With a high number of expats living in the Gulf, travel is part of many residents’ lives as people commute regularly between their home countries and where they live and work. As the global macro environment changes, the travel industry must also continuously evolve by adopting new technologies, meeting the growing desire for sustainability, and accommodating the ever-shifting personal priorities of travellers.
Traveller Tribes 2033 is a global research study commissioned by travel technology leader Amadeus to help travel sellers and providers look into the future and see how people in the UAE will travel in the coming years. Northstar Research Partners conducted an online published earlier this year including the views of 756 UAE travelers who are likely to travel internationally in the next 3 years and have travelled internationally at least once in the last year.
The research examines the future forces of change transforming travel, alongside emerging traveller traits, behaviours, and preferences, in order to understand what travellers might expect or even demand in the future. The research revealed four emerging Traveler Tribes including Travel Tech-fluencers, Memory Makers, the Excited Experientialists and Pioneering Pathfinders.
For instance, the ‘Travel Tech-fluencers’ have high expectations that travel should leverage technology for smoother and better-connected experiences. They are early adopters of modern technology that can improve their journey. ‘Memory Makers’ on the other hand value travel for the memories they make, the people they meet and the places they visit. They like to curate memorable vacation experiences, but are less enthusiastic about new technology, preferring to use what they know and trust.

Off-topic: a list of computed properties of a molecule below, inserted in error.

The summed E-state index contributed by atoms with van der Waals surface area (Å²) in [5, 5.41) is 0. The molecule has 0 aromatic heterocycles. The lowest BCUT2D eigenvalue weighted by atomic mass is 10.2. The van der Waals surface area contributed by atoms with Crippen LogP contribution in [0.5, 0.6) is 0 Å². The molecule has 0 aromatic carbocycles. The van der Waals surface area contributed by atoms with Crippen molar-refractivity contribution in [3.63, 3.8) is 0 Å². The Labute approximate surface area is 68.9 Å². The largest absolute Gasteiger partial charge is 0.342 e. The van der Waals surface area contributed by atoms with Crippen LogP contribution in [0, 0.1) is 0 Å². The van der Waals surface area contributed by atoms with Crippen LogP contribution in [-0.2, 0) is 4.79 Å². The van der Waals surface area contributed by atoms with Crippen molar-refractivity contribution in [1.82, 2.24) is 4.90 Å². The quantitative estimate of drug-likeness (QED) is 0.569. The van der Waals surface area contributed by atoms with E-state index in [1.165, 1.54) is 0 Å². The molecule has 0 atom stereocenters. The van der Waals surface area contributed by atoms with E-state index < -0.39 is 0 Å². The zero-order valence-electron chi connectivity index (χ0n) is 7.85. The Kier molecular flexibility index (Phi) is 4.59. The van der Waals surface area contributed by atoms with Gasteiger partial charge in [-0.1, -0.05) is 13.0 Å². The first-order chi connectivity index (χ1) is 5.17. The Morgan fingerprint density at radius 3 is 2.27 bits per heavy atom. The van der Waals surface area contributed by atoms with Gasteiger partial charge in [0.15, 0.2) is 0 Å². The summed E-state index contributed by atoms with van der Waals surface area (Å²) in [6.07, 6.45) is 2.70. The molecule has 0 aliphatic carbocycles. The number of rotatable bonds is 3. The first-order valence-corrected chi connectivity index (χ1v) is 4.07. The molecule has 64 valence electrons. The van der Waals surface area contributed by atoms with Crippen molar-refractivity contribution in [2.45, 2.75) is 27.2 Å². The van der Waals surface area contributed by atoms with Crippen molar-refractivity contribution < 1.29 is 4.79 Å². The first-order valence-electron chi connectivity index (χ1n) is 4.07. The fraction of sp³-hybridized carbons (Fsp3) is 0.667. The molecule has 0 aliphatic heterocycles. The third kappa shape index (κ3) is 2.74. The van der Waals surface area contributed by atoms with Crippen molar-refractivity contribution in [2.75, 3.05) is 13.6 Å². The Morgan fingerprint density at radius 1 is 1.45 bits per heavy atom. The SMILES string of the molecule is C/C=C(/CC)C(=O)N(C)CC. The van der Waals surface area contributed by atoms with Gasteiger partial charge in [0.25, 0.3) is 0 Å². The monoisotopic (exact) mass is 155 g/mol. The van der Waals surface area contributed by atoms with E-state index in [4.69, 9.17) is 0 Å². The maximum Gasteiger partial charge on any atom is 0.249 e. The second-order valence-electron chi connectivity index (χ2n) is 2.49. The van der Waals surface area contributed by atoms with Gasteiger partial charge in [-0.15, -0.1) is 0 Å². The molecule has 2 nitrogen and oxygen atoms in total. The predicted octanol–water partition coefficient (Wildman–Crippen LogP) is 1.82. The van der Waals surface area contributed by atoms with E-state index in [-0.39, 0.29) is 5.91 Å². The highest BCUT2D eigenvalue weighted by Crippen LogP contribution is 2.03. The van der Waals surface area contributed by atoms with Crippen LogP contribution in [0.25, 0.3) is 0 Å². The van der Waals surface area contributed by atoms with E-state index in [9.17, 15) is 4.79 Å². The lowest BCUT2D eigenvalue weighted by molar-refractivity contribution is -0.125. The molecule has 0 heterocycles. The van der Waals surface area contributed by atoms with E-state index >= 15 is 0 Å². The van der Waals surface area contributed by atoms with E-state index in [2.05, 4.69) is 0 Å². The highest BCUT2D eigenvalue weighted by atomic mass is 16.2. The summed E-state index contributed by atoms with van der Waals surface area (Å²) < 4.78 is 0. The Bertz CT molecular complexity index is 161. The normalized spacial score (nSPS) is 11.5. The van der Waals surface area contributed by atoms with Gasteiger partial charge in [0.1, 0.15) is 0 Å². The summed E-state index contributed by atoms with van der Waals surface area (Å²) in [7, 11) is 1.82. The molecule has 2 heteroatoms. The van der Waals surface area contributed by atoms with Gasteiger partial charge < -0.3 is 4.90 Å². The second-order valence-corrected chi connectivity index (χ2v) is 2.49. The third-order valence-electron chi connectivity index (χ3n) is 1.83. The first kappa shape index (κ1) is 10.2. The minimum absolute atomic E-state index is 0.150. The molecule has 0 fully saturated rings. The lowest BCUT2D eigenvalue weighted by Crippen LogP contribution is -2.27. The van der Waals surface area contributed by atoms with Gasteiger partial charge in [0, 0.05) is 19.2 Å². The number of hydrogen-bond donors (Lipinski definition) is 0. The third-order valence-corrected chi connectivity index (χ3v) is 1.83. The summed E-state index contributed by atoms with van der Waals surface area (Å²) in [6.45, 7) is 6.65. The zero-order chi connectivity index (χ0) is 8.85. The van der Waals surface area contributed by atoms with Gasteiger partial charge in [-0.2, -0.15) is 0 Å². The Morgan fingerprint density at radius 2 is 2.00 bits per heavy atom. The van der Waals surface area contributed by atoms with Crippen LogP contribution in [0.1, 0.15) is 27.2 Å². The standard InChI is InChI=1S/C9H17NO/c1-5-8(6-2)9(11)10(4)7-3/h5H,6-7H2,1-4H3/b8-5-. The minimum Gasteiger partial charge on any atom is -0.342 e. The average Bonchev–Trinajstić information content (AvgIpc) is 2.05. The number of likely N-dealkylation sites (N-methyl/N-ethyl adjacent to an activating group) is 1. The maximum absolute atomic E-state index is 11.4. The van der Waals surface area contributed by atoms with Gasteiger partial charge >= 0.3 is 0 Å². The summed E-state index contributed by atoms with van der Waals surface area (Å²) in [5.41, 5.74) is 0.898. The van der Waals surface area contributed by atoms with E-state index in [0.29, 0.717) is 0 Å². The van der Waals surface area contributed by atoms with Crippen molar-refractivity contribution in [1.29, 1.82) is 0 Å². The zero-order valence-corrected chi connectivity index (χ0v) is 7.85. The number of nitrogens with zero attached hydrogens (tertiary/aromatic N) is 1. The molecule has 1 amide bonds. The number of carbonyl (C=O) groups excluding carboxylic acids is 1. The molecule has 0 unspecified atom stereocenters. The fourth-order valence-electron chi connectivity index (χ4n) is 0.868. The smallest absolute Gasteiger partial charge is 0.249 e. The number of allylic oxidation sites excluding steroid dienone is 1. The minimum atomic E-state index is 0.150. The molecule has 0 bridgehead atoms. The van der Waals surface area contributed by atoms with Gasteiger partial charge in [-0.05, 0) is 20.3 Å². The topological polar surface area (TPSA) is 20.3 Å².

The ‘Excited Experientialists’ have a “try it and see” approach to life, with mid- to high-income levels, few commitments and are well positioned to explore the world. They are also anti-planners in the sense they do not want to plan every aspect of a journey because they enjoy the element of discovery and serendipity that travel provides. The last group among the traveller tribes identified, ‘Pioneering Pathfinders’, like to combine people and technology to plan travel for them. They enjoy above-average incomes, which lets them live a progressive, fast-paced life, always looking for their next big adventure. They are interested in sustainable travel options because the only mark they want to leave behind is a footprint.
Extrapolating the results, the UAE survey revealed the population is a mix of 34% Memory makers, 33% Pioneering Pathfinders, 19% Excited Experientialists and 14% Travel Tech-fluencers. When asked to select a preference from a list of options, the top priority for travellers in the UAE was about making memories and choosing interesting places to visit, followed by value for money.
The five things that excite UAE travellers most about trips in 2033 from a list of options given are: traveling to destinations will be quicker (43%), different ways of paying for trips that will make trips more affordable (43%), artificial intelligence assisting with trip planning to speed up the process (37%), technology to reduce problems such as disruption during trips (35%) and having the chance to travel in a more environmentally friendly manner (34%).
The technologies which will most interest UAE travellers in 2033 are: being able to pay for trips by cryptocurrency, using virtual reality or via facial recognition followed by harnessing data to create more tailored and relevant trip recommendations. The third was about Biometric data to enable quick access through airports and passport control followed by “Super Apps” which have everything needed to plan travel. Rounding the list off was facial recognition data to optimise the transit experience.
The top five concerns that UAE travellers have most about trips in 2033 include: cybersecurity attacks being more frequent (45%) at par with how safe they feel the data people share will be (45%). There were also concerns about political instability meaning it is not possible to travel to some destinations (37%) followed by a concern that trips will be more expensive if they want to act in an environmentally conscious manner (35%). Less of a concern for the majority, only 32% were worried that travel in 2033 will be unaffordable.
Going beyond simple, traditional classifications of age, gender, location and socioeconomic position, Traveler Tribes 2033, was able to identify individuals based on their psychological traits, their willingness to travel, explore and seek adventure and how these will be impacted by new technologies.
Equipped with this information, Amadeus is now well positioned to work with its partners to respond to the changing needs of travelers in the coming decade and create solutions that can offer a better and rewarding travel experience.